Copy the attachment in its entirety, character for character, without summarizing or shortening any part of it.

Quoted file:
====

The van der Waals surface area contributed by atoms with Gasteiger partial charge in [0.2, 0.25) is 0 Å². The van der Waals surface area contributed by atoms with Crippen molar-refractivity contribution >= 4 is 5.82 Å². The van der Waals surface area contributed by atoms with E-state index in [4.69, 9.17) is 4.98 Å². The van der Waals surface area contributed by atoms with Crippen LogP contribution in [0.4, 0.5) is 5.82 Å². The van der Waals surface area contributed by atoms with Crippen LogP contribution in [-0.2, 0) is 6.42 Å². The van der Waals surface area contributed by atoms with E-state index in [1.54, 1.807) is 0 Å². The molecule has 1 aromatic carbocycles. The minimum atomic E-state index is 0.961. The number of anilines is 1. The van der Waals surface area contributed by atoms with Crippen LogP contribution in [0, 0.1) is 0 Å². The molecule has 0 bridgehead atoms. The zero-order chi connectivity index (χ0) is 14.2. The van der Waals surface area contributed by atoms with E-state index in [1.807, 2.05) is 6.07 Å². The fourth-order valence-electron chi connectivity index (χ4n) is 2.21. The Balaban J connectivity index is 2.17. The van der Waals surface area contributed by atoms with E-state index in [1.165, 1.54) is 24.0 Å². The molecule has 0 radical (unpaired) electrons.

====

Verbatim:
The van der Waals surface area contributed by atoms with Gasteiger partial charge in [0.2, 0.25) is 0 Å². The van der Waals surface area contributed by atoms with Crippen molar-refractivity contribution >= 4 is 5.82 Å². The van der Waals surface area contributed by atoms with E-state index in [4.69, 9.17) is 4.98 Å². The van der Waals surface area contributed by atoms with Crippen LogP contribution in [0.4, 0.5) is 5.82 Å². The van der Waals surface area contributed by atoms with Crippen LogP contribution in [-0.2, 0) is 6.42 Å². The van der Waals surface area contributed by atoms with E-state index in [1.54, 1.807) is 0 Å². The molecule has 1 aromatic carbocycles. The minimum atomic E-state index is 0.961. The number of anilines is 1. The van der Waals surface area contributed by atoms with Crippen LogP contribution in [0, 0.1) is 0 Å². The molecule has 0 bridgehead atoms. The zero-order chi connectivity index (χ0) is 14.2. The van der Waals surface area contributed by atoms with E-state index in [1.807, 2.05) is 6.07 Å². The fourth-order valence-electron chi connectivity index (χ4n) is 2.21. The Balaban J connectivity index is 2.17. The van der Waals surface area contributed by atoms with E-state index in [1.165, 1.54) is 24.0 Å². The molecule has 0 radical (unpaired) electrons.